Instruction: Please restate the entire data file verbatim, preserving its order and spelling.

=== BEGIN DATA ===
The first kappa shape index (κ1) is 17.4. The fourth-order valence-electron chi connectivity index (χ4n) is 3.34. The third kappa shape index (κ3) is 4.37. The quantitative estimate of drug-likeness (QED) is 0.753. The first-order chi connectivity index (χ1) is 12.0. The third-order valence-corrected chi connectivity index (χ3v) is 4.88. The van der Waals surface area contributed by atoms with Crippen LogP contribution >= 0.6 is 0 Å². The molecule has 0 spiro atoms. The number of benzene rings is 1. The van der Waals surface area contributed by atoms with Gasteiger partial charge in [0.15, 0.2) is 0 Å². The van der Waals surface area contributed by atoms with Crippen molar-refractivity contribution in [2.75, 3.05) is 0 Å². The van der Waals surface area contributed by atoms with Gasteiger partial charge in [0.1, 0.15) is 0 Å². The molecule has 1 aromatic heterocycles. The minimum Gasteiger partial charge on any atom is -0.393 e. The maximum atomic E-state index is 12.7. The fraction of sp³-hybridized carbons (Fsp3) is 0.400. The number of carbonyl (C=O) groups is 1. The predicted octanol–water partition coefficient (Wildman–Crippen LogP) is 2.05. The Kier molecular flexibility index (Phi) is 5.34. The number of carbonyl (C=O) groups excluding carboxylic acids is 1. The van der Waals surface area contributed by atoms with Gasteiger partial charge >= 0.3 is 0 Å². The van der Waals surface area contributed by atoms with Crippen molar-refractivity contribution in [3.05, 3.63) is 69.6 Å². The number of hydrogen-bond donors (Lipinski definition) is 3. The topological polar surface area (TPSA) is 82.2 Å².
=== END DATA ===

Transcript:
The first kappa shape index (κ1) is 17.4. The fourth-order valence-electron chi connectivity index (χ4n) is 3.34. The third kappa shape index (κ3) is 4.37. The quantitative estimate of drug-likeness (QED) is 0.753. The first-order chi connectivity index (χ1) is 12.0. The third-order valence-corrected chi connectivity index (χ3v) is 4.88. The van der Waals surface area contributed by atoms with Crippen LogP contribution >= 0.6 is 0 Å². The molecule has 0 spiro atoms. The number of benzene rings is 1. The van der Waals surface area contributed by atoms with Gasteiger partial charge in [0.15, 0.2) is 0 Å². The van der Waals surface area contributed by atoms with Crippen molar-refractivity contribution in [2.75, 3.05) is 0 Å². The van der Waals surface area contributed by atoms with Gasteiger partial charge in [0.1, 0.15) is 0 Å². The molecule has 1 aromatic heterocycles. The minimum Gasteiger partial charge on any atom is -0.393 e. The maximum atomic E-state index is 12.7. The fraction of sp³-hybridized carbons (Fsp3) is 0.400. The number of carbonyl (C=O) groups is 1. The predicted octanol–water partition coefficient (Wildman–Crippen LogP) is 2.05. The Kier molecular flexibility index (Phi) is 5.34. The number of carbonyl (C=O) groups excluding carboxylic acids is 1. The van der Waals surface area contributed by atoms with Gasteiger partial charge >= 0.3 is 0 Å². The van der Waals surface area contributed by atoms with Crippen molar-refractivity contribution in [3.05, 3.63) is 69.6 Å². The number of hydrogen-bond donors (Lipinski definition) is 3. The topological polar surface area (TPSA) is 82.2 Å².